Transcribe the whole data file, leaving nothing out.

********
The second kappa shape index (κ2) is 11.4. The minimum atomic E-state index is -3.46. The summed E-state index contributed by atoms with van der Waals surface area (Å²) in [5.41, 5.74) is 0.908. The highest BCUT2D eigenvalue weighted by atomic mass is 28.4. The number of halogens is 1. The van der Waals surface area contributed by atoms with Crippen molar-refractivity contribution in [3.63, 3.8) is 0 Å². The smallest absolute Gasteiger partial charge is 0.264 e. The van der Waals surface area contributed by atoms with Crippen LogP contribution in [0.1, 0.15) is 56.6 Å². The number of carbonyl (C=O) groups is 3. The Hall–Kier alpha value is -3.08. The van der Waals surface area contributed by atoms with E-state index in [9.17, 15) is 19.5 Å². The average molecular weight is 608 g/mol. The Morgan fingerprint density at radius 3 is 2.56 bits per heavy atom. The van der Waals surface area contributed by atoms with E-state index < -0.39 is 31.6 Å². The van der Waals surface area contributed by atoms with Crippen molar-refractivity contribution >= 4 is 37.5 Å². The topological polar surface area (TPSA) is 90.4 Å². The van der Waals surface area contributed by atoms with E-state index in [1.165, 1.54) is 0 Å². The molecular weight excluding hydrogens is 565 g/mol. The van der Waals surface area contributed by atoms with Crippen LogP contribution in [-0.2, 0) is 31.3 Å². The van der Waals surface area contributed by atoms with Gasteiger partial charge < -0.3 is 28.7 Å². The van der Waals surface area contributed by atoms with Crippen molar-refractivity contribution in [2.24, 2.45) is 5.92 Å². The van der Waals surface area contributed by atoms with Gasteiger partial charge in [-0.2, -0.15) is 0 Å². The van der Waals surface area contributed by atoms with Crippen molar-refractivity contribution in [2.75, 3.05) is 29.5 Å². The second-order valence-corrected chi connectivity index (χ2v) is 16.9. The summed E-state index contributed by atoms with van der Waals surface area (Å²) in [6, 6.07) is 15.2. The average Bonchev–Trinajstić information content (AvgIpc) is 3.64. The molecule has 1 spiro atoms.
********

The second kappa shape index (κ2) is 11.4. The minimum atomic E-state index is -3.46. The summed E-state index contributed by atoms with van der Waals surface area (Å²) in [5.41, 5.74) is 0.908. The highest BCUT2D eigenvalue weighted by atomic mass is 28.4. The number of halogens is 1. The van der Waals surface area contributed by atoms with Crippen molar-refractivity contribution in [3.63, 3.8) is 0 Å². The smallest absolute Gasteiger partial charge is 0.264 e. The van der Waals surface area contributed by atoms with Crippen LogP contribution in [0.1, 0.15) is 56.6 Å². The number of carbonyl (C=O) groups is 3. The Hall–Kier alpha value is -3.08. The van der Waals surface area contributed by atoms with E-state index in [9.17, 15) is 19.5 Å². The average molecular weight is 608 g/mol. The Morgan fingerprint density at radius 3 is 2.56 bits per heavy atom. The van der Waals surface area contributed by atoms with E-state index < -0.39 is 31.6 Å². The van der Waals surface area contributed by atoms with Crippen molar-refractivity contribution >= 4 is 37.5 Å². The topological polar surface area (TPSA) is 90.4 Å². The van der Waals surface area contributed by atoms with E-state index in [1.165, 1.54) is 0 Å². The molecular weight excluding hydrogens is 565 g/mol. The van der Waals surface area contributed by atoms with Crippen LogP contribution in [-0.2, 0) is 31.3 Å². The van der Waals surface area contributed by atoms with Gasteiger partial charge < -0.3 is 28.7 Å². The van der Waals surface area contributed by atoms with Crippen molar-refractivity contribution in [2.24, 2.45) is 5.92 Å². The van der Waals surface area contributed by atoms with Gasteiger partial charge in [-0.2, -0.15) is 0 Å². The van der Waals surface area contributed by atoms with Crippen molar-refractivity contribution in [2.75, 3.05) is 29.5 Å². The second-order valence-corrected chi connectivity index (χ2v) is 16.9. The summed E-state index contributed by atoms with van der Waals surface area (Å²) in [6, 6.07) is 15.2. The average Bonchev–Trinajstić information content (AvgIpc) is 3.64. The molecule has 1 spiro atoms.